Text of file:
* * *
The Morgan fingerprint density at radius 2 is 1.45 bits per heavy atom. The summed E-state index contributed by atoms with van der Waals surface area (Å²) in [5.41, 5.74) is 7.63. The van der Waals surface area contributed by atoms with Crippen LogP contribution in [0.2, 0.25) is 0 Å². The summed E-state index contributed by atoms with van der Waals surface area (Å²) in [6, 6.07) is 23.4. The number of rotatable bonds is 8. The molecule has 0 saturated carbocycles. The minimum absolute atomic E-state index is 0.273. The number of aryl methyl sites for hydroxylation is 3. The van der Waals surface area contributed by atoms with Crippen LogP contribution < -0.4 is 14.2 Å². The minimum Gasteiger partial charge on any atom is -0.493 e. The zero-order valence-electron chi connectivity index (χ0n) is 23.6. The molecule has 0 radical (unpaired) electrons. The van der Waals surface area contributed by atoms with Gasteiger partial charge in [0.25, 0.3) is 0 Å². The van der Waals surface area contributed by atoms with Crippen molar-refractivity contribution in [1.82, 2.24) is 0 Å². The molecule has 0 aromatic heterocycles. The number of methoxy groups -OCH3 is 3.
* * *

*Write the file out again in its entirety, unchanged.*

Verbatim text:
The Morgan fingerprint density at radius 2 is 1.45 bits per heavy atom. The summed E-state index contributed by atoms with van der Waals surface area (Å²) in [5.41, 5.74) is 7.63. The van der Waals surface area contributed by atoms with Crippen LogP contribution in [0.2, 0.25) is 0 Å². The summed E-state index contributed by atoms with van der Waals surface area (Å²) in [6, 6.07) is 23.4. The number of rotatable bonds is 8. The molecule has 0 saturated carbocycles. The minimum absolute atomic E-state index is 0.273. The number of aryl methyl sites for hydroxylation is 3. The van der Waals surface area contributed by atoms with Crippen LogP contribution < -0.4 is 14.2 Å². The minimum Gasteiger partial charge on any atom is -0.493 e. The zero-order valence-electron chi connectivity index (χ0n) is 23.6. The molecule has 0 radical (unpaired) electrons. The van der Waals surface area contributed by atoms with Gasteiger partial charge in [0.25, 0.3) is 0 Å². The van der Waals surface area contributed by atoms with Crippen molar-refractivity contribution in [1.82, 2.24) is 0 Å². The molecule has 0 aromatic heterocycles. The number of methoxy groups -OCH3 is 3.